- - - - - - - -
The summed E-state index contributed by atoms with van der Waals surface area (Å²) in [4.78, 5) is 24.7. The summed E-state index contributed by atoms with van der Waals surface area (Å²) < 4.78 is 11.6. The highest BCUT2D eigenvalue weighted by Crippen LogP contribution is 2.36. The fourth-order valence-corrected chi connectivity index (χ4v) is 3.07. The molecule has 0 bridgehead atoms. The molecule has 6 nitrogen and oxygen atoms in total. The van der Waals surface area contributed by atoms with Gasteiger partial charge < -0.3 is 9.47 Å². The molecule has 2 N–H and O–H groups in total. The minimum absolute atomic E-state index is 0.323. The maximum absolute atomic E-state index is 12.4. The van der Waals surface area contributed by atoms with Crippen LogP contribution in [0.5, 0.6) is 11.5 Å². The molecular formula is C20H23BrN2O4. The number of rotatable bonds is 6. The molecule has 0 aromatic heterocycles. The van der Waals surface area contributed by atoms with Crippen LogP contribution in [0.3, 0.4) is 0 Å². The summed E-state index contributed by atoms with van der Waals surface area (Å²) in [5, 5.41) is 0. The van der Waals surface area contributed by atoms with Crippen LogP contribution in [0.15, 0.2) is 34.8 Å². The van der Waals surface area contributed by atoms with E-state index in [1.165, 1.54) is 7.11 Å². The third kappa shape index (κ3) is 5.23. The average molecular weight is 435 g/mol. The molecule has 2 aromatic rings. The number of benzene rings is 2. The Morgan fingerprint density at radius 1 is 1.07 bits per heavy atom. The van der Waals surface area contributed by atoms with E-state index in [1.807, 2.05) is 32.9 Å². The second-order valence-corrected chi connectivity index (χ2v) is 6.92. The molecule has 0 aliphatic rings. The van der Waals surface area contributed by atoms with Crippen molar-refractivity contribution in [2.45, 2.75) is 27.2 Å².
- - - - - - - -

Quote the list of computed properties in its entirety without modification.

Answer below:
The summed E-state index contributed by atoms with van der Waals surface area (Å²) in [4.78, 5) is 24.7. The summed E-state index contributed by atoms with van der Waals surface area (Å²) < 4.78 is 11.6. The highest BCUT2D eigenvalue weighted by Crippen LogP contribution is 2.36. The fourth-order valence-corrected chi connectivity index (χ4v) is 3.07. The molecule has 0 bridgehead atoms. The molecule has 6 nitrogen and oxygen atoms in total. The van der Waals surface area contributed by atoms with Gasteiger partial charge < -0.3 is 9.47 Å². The molecule has 2 N–H and O–H groups in total. The minimum absolute atomic E-state index is 0.323. The maximum absolute atomic E-state index is 12.4. The van der Waals surface area contributed by atoms with Crippen LogP contribution in [0.5, 0.6) is 11.5 Å². The molecular formula is C20H23BrN2O4. The number of rotatable bonds is 6. The molecule has 0 aromatic heterocycles. The van der Waals surface area contributed by atoms with Crippen LogP contribution in [0.3, 0.4) is 0 Å². The summed E-state index contributed by atoms with van der Waals surface area (Å²) in [5, 5.41) is 0. The van der Waals surface area contributed by atoms with Crippen LogP contribution in [0.15, 0.2) is 34.8 Å². The van der Waals surface area contributed by atoms with E-state index in [1.165, 1.54) is 7.11 Å². The third kappa shape index (κ3) is 5.23. The average molecular weight is 435 g/mol. The molecule has 2 aromatic rings. The number of benzene rings is 2. The Morgan fingerprint density at radius 1 is 1.07 bits per heavy atom. The van der Waals surface area contributed by atoms with E-state index in [1.807, 2.05) is 32.9 Å². The second-order valence-corrected chi connectivity index (χ2v) is 6.92. The molecule has 0 aliphatic rings. The van der Waals surface area contributed by atoms with Crippen molar-refractivity contribution in [2.45, 2.75) is 27.2 Å².